Besides, Mikko said, they are running smoothly. “We get along and there are no big challenges. It is easy to manage, actually,” he adds.
There is no plan also to acquire other brands or joint venture with other brands. This does not mean though they are closed to such opportunities, it is just that the focus this time is simply Ligo because the canned sardines’ industry is at the peak of its competitiveness.
Mikko said they have to expand their Ligo variants as they also offer more variants for the upper class and the young customers. “I don’t want to be stuck in that food for the mass market, but go into the elevated market in terms of palate and branding and we are trying to accomplish that with sriracha,” says Mikko.
Sriracha has proven to be very successful even if it is being sold at P30 because even the mass market is patronizing this new product while the upper-class market still buys the lower end Ligo sardines.
A NEW ERA
Despite being born to a privileged family, the three brothers have their feet firmly planted on the ground.
“Our parents made sure we’re never too spoiled so they gave us just enough, no excesses,” says Mikko.
Macky said they knew all the processes at the canning factory from butchering a fish as it was compulsory for them to work especially during summer breaks.
Mark said they were really immersed in the processes of canning a fish. “It took us a while before we got assigned in the head office,” says Mark.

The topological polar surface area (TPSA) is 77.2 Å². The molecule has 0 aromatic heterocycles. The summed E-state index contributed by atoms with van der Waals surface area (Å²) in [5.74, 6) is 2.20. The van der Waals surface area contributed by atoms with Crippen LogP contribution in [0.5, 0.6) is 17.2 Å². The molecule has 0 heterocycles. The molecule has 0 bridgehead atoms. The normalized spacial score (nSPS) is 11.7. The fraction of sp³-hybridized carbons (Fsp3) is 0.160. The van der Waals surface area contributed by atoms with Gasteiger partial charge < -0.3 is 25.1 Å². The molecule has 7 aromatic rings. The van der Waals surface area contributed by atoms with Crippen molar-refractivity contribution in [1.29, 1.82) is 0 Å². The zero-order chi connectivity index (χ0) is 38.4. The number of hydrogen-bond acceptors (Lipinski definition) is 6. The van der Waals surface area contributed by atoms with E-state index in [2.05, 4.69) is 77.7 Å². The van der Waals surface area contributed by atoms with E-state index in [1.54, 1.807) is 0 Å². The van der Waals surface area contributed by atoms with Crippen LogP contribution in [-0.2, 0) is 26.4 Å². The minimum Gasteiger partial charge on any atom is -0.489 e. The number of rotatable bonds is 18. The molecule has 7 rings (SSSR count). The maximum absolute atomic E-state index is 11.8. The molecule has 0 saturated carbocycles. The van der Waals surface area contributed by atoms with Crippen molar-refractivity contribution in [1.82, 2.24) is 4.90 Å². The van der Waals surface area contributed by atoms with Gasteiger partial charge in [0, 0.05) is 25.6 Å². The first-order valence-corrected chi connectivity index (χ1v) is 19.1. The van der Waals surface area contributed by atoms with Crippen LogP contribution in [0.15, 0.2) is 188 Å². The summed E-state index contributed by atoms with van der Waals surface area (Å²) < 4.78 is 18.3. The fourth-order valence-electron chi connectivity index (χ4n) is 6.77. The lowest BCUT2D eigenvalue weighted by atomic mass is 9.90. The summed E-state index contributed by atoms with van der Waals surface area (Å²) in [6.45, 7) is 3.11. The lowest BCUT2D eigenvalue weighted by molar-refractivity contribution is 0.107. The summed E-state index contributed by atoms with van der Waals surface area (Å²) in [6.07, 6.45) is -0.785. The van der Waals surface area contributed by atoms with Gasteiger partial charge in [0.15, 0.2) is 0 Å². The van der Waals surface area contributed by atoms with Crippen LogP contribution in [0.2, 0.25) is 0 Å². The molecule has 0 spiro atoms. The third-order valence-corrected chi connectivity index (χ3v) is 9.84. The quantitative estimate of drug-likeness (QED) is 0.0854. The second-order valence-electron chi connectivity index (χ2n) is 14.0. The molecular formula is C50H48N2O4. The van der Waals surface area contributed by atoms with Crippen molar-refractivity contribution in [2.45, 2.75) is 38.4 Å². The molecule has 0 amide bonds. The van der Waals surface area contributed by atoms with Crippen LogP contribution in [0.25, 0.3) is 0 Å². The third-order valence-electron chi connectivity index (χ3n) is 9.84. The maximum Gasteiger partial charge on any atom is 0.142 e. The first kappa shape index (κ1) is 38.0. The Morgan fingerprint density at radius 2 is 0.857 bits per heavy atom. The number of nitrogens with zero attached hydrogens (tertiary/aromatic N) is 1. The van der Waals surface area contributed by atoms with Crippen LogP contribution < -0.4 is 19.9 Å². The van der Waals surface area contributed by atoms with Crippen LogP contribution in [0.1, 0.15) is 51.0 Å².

“We really stink when we go to the factory because you cannot avoid the smell as it really comes out no matter how sealed the facilities are,” adds Mikko.
One thing, they never outgrow their love for the Ligo sardines with each of them maintaining stocks in their respective homes just in case they crave for it.
“I always have stocks of Ligo because I normally eat after gym and it is very convenient because it is all easy open,” says Macky.
The three brothers are also health buff with Mikko into his fitness regimen with yoga class on weekends and just spending time with his wife.
Macky, still single and lives with their parents, just watches shows on Netflix during weekends. “A good chunk of my time is spent playing with my dog,” says Macky saying his dog is his stress reliever.
Mark, a graduate in Export Management from the De La Salle College of Saint Benilde, spends most of his time with his 8-month old baby Mason Lucas at home.
Notably, all the three boys are sporting very visible tattoos. “We go out like this, but during formal meetings, we know how to cover up,” says Mark.
With a successful business, Mark said they have been giving back to the society.
“Ligo is always part of the relief goods distributed during natural calamities,” says Mark. This is on top of their regular feeding programs in public schools in poor localities.
Macky added that Ligo has been passed on from generation to generation becoming a heritage brand and that people have developed a brand love that was also passed on from generation to generation. “That is something we value,” says Macky adding that he gets messages of gratitude from overseas Filipinos for bringing them the feeling of home through Ligo.
“Messages like those are what pushed us to do better,” says Macky.
As the future boss of the company, Mikko vowed that his generation will take care of the family legacy. “I don’t believe the third generation squanders a family fortune founded by the first and improved by the second,” says Mikko.
The future of Ligo lies in this third generation, in the hands of Mikko, Mark and Macky.